The choice to do a PhD is more of a life choice than it is a simple career choice, and I could not be happier with having chosen the Department of Religious Studies at McMaster. It is no stretch to say that many of my closest friends began as my colleagues in the Religious Studies department at McMaster and that my time spent in the department was rich in intellectual and personal growth. As I move forward in my professional life, many of these McMaster colleagues have now become colleagues in academia and we remain close despite the distances between our current institutions.

Any advice to incoming or prospective students?

My advice to incoming students is to dream big! Apply for everything, go everywhere, think a lot, and be proud of what you create! Make your studies your own and enjoy the lifestyle that graduate education can provide.

Read more about Stephanie  in the article "Rediscovering the Women of Northern Wei with Stephanie Balkwill" on Buddhist Door Global

Biblical Field

Andrew Perrin

Where has your graduate education taken you?

After completing a two year SSHRC Postdoctoral Fellowship I was recently appointed to Assistant Professor of Religious Studies and Co-Director of the Dead Sea Scrolls Institute at Trinity Western University. I am writing a volume on the Qumran Aramaic texts for the Eerdmans Commentaries on the Dead Sea Scrolls series. I teach biblical Hebrew, Old Testament, and Dead Sea Scrolls.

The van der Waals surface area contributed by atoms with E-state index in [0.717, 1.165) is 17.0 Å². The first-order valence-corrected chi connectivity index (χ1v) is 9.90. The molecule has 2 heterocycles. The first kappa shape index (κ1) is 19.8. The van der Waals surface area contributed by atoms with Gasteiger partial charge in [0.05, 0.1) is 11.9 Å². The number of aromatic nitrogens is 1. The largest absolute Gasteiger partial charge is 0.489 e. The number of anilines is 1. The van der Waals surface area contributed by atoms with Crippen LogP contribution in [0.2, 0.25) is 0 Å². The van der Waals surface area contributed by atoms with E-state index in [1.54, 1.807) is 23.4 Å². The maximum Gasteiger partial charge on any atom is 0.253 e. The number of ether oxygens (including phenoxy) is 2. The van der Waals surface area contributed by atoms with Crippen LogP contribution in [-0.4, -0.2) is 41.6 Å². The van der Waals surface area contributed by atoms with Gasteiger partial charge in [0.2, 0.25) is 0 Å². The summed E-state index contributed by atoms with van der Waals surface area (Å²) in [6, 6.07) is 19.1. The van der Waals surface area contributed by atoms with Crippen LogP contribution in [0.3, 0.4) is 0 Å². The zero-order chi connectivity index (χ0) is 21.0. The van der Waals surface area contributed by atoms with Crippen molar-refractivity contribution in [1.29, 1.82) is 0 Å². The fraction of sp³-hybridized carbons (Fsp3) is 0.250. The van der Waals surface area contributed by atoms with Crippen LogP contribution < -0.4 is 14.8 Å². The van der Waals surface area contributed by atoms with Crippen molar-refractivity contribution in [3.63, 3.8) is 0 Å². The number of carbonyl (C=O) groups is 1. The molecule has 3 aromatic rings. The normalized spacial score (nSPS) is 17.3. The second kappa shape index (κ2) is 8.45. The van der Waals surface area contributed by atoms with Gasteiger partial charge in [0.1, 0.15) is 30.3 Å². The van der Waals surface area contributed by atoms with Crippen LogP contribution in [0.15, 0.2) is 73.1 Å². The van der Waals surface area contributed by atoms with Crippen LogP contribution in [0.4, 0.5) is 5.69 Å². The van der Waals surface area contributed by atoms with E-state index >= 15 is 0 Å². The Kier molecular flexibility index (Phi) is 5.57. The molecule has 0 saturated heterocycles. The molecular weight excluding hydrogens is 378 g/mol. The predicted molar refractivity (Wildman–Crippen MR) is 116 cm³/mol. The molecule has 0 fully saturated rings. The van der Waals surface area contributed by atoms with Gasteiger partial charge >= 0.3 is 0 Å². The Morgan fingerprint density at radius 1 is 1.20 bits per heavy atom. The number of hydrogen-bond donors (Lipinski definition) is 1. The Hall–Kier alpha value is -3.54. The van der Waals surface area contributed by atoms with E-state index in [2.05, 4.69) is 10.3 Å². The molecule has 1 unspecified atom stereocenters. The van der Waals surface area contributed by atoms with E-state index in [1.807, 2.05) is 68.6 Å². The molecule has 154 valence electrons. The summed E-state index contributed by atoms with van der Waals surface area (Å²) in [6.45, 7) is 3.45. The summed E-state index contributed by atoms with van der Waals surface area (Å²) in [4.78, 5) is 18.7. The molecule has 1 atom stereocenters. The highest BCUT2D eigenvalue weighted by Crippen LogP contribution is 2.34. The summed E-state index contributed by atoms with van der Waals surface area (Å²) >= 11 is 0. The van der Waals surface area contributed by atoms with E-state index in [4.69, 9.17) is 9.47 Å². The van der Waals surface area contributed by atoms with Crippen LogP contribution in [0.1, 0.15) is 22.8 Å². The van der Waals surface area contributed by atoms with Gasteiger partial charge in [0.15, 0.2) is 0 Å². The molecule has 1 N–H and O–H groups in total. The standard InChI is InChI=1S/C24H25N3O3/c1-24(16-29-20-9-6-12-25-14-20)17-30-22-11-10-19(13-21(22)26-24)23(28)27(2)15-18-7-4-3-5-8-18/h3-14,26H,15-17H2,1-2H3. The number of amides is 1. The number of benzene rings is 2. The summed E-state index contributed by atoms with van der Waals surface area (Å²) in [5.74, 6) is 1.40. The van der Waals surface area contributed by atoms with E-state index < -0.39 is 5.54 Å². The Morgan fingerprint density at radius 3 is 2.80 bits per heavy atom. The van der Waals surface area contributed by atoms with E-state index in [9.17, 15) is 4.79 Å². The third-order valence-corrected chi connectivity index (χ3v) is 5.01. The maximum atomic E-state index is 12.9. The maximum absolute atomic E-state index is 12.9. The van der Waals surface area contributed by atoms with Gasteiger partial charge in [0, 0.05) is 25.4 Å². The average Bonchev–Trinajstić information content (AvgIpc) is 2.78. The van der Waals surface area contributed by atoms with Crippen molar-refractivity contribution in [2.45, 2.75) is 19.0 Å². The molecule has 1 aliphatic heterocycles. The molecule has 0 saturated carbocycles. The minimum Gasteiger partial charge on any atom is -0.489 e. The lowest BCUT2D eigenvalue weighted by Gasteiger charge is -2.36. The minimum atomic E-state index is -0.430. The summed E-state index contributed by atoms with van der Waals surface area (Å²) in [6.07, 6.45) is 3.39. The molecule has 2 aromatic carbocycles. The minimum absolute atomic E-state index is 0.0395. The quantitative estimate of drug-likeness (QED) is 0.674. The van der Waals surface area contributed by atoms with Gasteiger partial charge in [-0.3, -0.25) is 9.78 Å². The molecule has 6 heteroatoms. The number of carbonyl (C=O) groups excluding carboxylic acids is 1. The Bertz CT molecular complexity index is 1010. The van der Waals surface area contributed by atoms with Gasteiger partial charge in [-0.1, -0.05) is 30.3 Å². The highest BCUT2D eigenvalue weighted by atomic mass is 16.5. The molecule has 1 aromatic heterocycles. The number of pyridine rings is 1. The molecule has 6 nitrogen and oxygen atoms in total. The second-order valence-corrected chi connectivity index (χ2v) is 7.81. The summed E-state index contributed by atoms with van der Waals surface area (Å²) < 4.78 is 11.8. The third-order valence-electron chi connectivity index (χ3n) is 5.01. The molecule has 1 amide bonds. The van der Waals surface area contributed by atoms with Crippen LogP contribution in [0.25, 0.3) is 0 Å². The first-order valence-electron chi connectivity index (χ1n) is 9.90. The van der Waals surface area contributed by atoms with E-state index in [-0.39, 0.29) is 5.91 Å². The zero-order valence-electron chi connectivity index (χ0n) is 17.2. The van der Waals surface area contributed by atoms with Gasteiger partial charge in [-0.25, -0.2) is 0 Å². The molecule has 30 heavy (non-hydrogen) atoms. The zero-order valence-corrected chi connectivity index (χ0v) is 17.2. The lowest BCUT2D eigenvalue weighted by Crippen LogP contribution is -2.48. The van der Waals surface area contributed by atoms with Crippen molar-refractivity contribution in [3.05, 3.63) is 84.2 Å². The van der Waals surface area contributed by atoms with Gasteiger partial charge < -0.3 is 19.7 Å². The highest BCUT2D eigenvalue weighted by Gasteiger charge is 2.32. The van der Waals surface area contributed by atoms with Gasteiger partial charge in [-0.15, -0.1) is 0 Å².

In Pursuit of Graduate Studies

What drew you to pursue graduate work in Religious Studies at McMaster in particular?

The reputation of individual faculty members as research leaders in their field made the choice to study at McMaster easy. When considering prospects for graduate or doctoral work, studying under scholars whose work is not only well-established but moving in fresh directions is essential. Added to this, the Department of Religious Studies at McMaster is known for its collegiality and community among students and faculty. At a more practical level, the impressive funding available through the department and other agencies meant that I could focus on research without the burden of loans or distraction of part-time work.

How did your experience in our program prepare you for the work you are doing now?